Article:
OTTAWA — Stephen Harper formally congratulated U.S. President Barack Obama on his re-election to the White House in Wednesday’s early morning hours.
The prime minister’s office issued a statement from India moments after Obama’s Republican challenger Mitt Romney formally conceded in a speech from Boston.
“Over the last four years, the president and I have worked on several important bilateral initiatives to generate jobs and growth in both our countries. This includes the Beyond the Border Action Plan, which will speed up trade and travel across our borders while also enhancing security,” Harper said in the statement.
“We are also working together with other partners to conclude the Trans-Pacific Partnership Agreement, which seeks to boost trade in the Asia-Pacific region.”
Perhaps taking his cues from Romney, Harper’s statement was released nearly two hours after major American television networks and news agencies declared Obama the winner.
Harper told reporters on his Indian trade mission that he looked forward to working with and Obama over the next four years.
“We’ve had a very good and effective working relationship focused on jobs and growth in the global economy,” Harper said.
NDP Leader Tom Mulcair, meanwhile, released his statement within minutes of the U.S. networks’ projections.
Harper watched the election returns with his wife, Laureen, from their hotel in New Delhi.
Mulcair’s office released its congratulatory remarks within minutes of the U.S. networks calling the Obama victory late Tuesday night.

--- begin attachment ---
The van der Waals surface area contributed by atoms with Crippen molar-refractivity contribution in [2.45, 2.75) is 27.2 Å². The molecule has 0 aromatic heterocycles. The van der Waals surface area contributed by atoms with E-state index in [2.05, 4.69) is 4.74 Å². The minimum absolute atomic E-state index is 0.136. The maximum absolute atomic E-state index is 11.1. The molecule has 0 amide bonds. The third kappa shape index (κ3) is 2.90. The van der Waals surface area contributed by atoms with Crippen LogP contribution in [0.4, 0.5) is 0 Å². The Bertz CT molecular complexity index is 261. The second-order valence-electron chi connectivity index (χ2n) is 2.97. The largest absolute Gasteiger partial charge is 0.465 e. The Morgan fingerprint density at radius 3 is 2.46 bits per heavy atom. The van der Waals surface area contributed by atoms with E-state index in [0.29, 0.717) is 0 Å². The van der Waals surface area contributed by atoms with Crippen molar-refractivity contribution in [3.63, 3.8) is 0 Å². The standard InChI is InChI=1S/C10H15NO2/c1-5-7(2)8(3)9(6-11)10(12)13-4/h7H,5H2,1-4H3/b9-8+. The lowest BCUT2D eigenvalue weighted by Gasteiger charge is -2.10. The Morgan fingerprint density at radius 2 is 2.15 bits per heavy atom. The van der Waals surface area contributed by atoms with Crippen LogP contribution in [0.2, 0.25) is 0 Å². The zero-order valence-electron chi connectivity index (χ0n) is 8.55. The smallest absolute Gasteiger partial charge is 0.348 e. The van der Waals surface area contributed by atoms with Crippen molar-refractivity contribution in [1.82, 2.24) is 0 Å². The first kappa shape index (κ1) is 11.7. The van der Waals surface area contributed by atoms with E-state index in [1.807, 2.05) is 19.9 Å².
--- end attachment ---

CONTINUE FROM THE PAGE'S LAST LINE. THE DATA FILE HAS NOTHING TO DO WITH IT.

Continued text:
Mulcair’s “heartfelt congratulations” reflected the unabashed support that many of Canada’s New Democrats have heaped on Obama in recent days.
“President Obama knows that a nation can achieve more when its citizens work together to lift each other up. He also recognizes that sustainable development is crucial to ensuring a brighter future for our children and grandchildren,” Mulcair said.
“These are values that New Democrats are proud to share.”
The NDP’s pro-Obama sentiments were close to the surface Tuesday night when Canadian MPs gathered at a U.S. Embassy event at an Ottawa hotel to watch the returns of the hard-fought U.S. race.
“I hope and pray that Obama wins just because I hope social democracy has a chance in the world because I really despair that if Romney wins, it’s a rise of neo-conservatism around the world,” said New Democrat MP Pat Martin.
Foreign Affairs Minister John Baird, attending the same gathering, said Canada was poised to work with its top ally and friend to find ways to create jobs and build the economy.
“The bottom line is our government has worked very well with the last two administrations, and I’m convinced we’ll work well going forward,” said Baird.